English |Español | Chinese | Hindi | Vietnamese | Korean | Japanese |Tagalog | Like us on Facebook Follow us on Twitter YouTube Google+ LinkedIn Foursquare Pinterest Follow Reeve on Instagram

Get Involved

Christopher and Dana Reeve Paralysis Act

Summary of Legislation

The Christopher and Dana Reeve Paralysis Act (CDRPA) was introduced in both the House of Representatives (H.R. 1727) in March 2007 and in the Senate (S.1183) in late April, 2007. The CDRPA is non-controversial and has strong bi-partisan support, led by Senators Tom Harkin (D-IA), Edward Kennedy (D-MA), Arlen Specter (R-PA), Thad Cochran (R-MS), and Lindsey Graham (R-SC) and, Representatives Tammy Baldwin (D-WI), Mary Bono (R-CA), Jim Langevin (D-RI), and Gus Bilirakis (R-FL).

The Act was included in the Omnibus Public Lands Bill signed by President Obama on March 20, 2009. That bill was passed by the U.S. House of Representatives on March 25 and the U.S. Senate on January 15. It is Title XIV of that Bill that contains the Christopher and Dana Reeve Paralysis Act. The Act was named for the late Christopher Reeve and his wife Dana, whose courage and grace in the face of adversity, coupled with their extraordinary activism, were an inspiration to millions around the world.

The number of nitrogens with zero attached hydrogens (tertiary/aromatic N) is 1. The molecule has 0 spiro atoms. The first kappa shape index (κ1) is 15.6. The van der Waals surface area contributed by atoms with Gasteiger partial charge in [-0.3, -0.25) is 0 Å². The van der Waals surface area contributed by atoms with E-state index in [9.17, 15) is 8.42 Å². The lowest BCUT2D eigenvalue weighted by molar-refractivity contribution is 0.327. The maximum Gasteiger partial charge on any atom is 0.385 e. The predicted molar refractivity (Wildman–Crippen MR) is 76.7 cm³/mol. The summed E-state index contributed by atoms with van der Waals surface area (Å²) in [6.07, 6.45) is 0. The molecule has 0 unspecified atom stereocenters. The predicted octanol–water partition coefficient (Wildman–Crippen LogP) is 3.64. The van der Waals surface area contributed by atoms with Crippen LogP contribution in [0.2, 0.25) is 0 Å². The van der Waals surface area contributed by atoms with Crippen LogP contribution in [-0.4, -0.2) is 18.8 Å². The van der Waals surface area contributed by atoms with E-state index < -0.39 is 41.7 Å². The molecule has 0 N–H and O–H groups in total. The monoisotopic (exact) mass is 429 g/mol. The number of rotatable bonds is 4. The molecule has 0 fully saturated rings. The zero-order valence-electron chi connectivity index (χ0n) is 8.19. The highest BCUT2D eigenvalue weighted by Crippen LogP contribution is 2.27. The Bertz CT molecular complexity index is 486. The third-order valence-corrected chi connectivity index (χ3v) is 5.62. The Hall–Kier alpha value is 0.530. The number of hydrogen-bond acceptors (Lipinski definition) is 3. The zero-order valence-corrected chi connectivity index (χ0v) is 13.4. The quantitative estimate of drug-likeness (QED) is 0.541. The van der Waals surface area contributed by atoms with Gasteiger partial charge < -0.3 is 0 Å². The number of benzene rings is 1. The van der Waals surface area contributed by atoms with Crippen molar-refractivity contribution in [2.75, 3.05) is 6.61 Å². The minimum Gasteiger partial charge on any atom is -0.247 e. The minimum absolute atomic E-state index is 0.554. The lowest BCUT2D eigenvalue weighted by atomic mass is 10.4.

The Basics

This bill is primarily about three things: promoting collaborative scientific research, advancing rehabilitation research, and improving the quality of life for people living with paralysis and mobility impairments from any cause -- stroke, ALS, spinal cord injuries, Multiple Sclerosis and others. The CDRPA encourages coordination of research to prevent redundancies and hasten discovery of better treatments and cures and, as importantly, to improve the daily lives today for those living with paralysis.

What Does the Bill Do

The CDRPA has three components that support and enhance paralysis research, rehabilitation, and quality of life programs.

Title I. Paralysis Research
The bill expands research on paralysis at the National Institutes of Health (NIH) by establishing the Christopher Reeve Paralysis Consortia. This style of research promotes collaboration - connecting scientists doing similar work in multiple fields to enrich understanding and speed discovery of better treatments and cures.

Title II. Paralysis Rehabilitation and Care
The bill calls for rehabilitation research to advance daily function for people with paralysis including intensive, activity-based research to measure the effectiveness of certain rehabilitative tactics that aim to improve mobility, prevent secondary complications, and develop improved assistive technology.

Title III. Improving Quality of Life for Persons with Paralysis and Other Physical Disabilities
The bill will develop unique programs at the Centers for Disease Control & Prevention (CDC) to better the quality of life and long-term health status of persons with paralysis and other physical disabilities. Programs include providing grants to non-profit health and disability organizations to educate the public about paralysis, improve access to services, and integrate life with paralysis into society, as well as coordinate services within each state to assist persons living with paralysis.